Campaign to focus on depression research
Ottawa Construction News staff writer
The Ottawa construction sector is making a major mark in the fight against mental illness with a $1 million commitment to mental health research at The Royal Ottawa Hospital.
Spearheaded by the Ottawa Construction Association (OCA) and two of its members, the contribution represents the largest-ever philanthropic gift to mental health made by the group. Funding will go towards depression research at The Royal and acquiring new brain imaging technology that will lead to earlier diagnosis and faster treatment of mental illness, the OCA says in a news release.
The OCA’s $250,000 pledge is matched by its chair, Paul McCarney, president of Greenbelt Construction (a division of the Tomlinson Group) and further boosted by a $500,000 donation from Kathleen Grimes and Ersin Ozerdinc of Site Preparation Ltd.
The combined donation was announced at the OCA’s Annual Chairman’s Reception at the Centurion Conference and Event Centre in Ottawa on Nov. 11, signaling the group’s concern over the economic and human toll depression and other mental health disorders place on business.
“Talking openly about depression and the stigma of mental illness is a real challenge,” OCA president John DeVries wrote in a Construction Comment article. “Over the course of the next five years, the OCA will seek industry leaders to step up and talk openly and get broader discussions going”
This is why the OCA decided to bring Michael Landsberg of TSN’s Off The Record to address the industry because “Michael is a frank and honest speaker about mental illness – specifically his on struggles with anxiety and depression,” DeVries wrote.
“I shared once on Off The Record, and I found that in particular men responded, saying they had never heard another man talk about his illness,” Landsberg is quoted as saying in an interview. “And the fact that I talked about it candidly and openly without being ashamed – without showing weakness – empowered them to go and share with someone else.”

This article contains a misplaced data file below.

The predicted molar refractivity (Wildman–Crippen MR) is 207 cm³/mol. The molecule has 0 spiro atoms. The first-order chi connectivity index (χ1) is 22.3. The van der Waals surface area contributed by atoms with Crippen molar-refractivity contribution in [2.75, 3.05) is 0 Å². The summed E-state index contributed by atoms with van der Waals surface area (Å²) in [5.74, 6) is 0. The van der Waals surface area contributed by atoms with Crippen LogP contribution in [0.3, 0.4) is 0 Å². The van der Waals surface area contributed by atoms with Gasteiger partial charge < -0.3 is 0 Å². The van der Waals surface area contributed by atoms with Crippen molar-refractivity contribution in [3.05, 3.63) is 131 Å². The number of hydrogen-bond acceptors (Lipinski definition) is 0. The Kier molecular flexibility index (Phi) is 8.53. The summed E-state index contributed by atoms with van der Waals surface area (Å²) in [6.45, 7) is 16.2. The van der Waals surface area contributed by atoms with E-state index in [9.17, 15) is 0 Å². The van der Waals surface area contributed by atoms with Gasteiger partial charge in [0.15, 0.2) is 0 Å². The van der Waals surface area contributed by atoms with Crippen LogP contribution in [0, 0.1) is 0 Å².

The OCA’s announcement has launched a sector challenge to match these lead gifts to help The Royal acquire the technology and fully fund its research goals.
“The construction sector in Ottawa has a strong history of generosity,” OCA chair Paul McCarney said. “Today, we are proud to focus our support on mental health research at The Royal. This is a cause that affects our families and our workplaces, so it hits very close to home. We are delighted to be supporting The Royal and the people and families they serve.”
Depression is the leading disease burden in Canada and suicide is the second leading cause of death in youth — yet only about five per cent of research funding is directed to mental health research.
The OCA announcement is a boon to an ambitious $18 million research goal of The Royal. which represents roughly 75 per cent of its current $25 million Campaign for Mental Health.
Every day, 500,000 people across Canada do not show up for work due to a mental health issue, costing the economy $51 billion per year.
Brain imaging will allow scientists and researchers at The Royal to peer into a living, working brain, providing a better understanding of the root causes of depression and other mental illnesses. Focussing research through cutting-edge imaging technologies will lead to faster diagnosis time, more accurate treatment and a greater likelihood of recovery so that people can get back to work and living fuller, more engaged lives.
“Philanthropy has the power to transform lives,” said Andrée Steel, president and CEO of The Royal’s Foundation.
“To have earned the trust and loyalty of Ottawa’s construction sector in such a major way sends a strong signal that mental health is a cause worthy of significant investment,” he said. “We want to get people better faster and this tremendous gesture will help us to do that and ensure that the work we do now will transform lives in the future for the 1 in 5 in our community who suffer from mental illness.”
For more information go to Royal Ottawa’s Campaign for Mental Health website.